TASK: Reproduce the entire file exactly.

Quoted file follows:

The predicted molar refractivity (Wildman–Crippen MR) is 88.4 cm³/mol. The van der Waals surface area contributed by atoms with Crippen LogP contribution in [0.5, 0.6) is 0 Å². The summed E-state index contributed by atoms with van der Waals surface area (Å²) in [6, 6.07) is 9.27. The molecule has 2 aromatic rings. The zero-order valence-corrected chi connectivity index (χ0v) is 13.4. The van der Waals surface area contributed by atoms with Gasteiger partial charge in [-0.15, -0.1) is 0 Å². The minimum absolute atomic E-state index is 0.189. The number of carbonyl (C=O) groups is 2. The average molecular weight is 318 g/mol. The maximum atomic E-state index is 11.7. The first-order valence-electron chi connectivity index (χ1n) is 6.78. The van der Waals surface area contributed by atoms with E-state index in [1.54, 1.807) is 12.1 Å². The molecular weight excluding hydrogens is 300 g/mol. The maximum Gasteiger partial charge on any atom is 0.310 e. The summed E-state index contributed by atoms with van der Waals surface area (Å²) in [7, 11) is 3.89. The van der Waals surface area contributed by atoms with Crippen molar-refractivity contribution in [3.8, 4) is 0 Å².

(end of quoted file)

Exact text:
The predicted molar refractivity (Wildman–Crippen MR) is 88.4 cm³/mol. The van der Waals surface area contributed by atoms with Crippen LogP contribution in [0.5, 0.6) is 0 Å². The summed E-state index contributed by atoms with van der Waals surface area (Å²) in [6, 6.07) is 9.27. The molecule has 2 aromatic rings. The zero-order valence-corrected chi connectivity index (χ0v) is 13.4. The van der Waals surface area contributed by atoms with Gasteiger partial charge in [-0.15, -0.1) is 0 Å². The minimum absolute atomic E-state index is 0.189. The number of carbonyl (C=O) groups is 2. The average molecular weight is 318 g/mol. The maximum atomic E-state index is 11.7. The first-order valence-electron chi connectivity index (χ1n) is 6.78. The van der Waals surface area contributed by atoms with E-state index in [1.54, 1.807) is 12.1 Å². The molecular weight excluding hydrogens is 300 g/mol. The maximum Gasteiger partial charge on any atom is 0.310 e. The summed E-state index contributed by atoms with van der Waals surface area (Å²) in [7, 11) is 3.89. The van der Waals surface area contributed by atoms with Crippen molar-refractivity contribution in [3.8, 4) is 0 Å².